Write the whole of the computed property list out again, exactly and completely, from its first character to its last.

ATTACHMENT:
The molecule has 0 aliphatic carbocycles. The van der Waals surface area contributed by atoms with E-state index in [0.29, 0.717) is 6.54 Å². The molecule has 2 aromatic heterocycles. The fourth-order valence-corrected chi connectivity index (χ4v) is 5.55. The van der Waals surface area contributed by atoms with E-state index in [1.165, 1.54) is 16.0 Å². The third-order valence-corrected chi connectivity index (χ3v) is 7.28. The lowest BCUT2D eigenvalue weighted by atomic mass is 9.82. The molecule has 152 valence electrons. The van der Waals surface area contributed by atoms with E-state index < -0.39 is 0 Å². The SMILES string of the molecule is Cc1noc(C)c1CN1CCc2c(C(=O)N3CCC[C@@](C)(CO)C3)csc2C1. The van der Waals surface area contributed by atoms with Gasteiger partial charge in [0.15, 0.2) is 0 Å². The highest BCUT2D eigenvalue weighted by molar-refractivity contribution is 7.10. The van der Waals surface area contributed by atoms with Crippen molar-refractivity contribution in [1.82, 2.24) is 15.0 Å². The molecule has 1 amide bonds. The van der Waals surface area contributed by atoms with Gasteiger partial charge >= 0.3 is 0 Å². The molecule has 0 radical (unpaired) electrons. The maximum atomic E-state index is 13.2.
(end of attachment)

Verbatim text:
The molecule has 0 aliphatic carbocycles. The van der Waals surface area contributed by atoms with E-state index in [0.29, 0.717) is 6.54 Å². The molecule has 2 aromatic heterocycles. The fourth-order valence-corrected chi connectivity index (χ4v) is 5.55. The van der Waals surface area contributed by atoms with E-state index in [1.165, 1.54) is 16.0 Å². The third-order valence-corrected chi connectivity index (χ3v) is 7.28. The lowest BCUT2D eigenvalue weighted by atomic mass is 9.82. The molecule has 152 valence electrons. The van der Waals surface area contributed by atoms with E-state index < -0.39 is 0 Å². The SMILES string of the molecule is Cc1noc(C)c1CN1CCc2c(C(=O)N3CCC[C@@](C)(CO)C3)csc2C1. The van der Waals surface area contributed by atoms with Gasteiger partial charge in [0.15, 0.2) is 0 Å². The highest BCUT2D eigenvalue weighted by molar-refractivity contribution is 7.10. The van der Waals surface area contributed by atoms with Crippen molar-refractivity contribution in [1.82, 2.24) is 15.0 Å². The molecule has 1 amide bonds. The van der Waals surface area contributed by atoms with Gasteiger partial charge >= 0.3 is 0 Å². The molecule has 0 radical (unpaired) electrons. The maximum atomic E-state index is 13.2.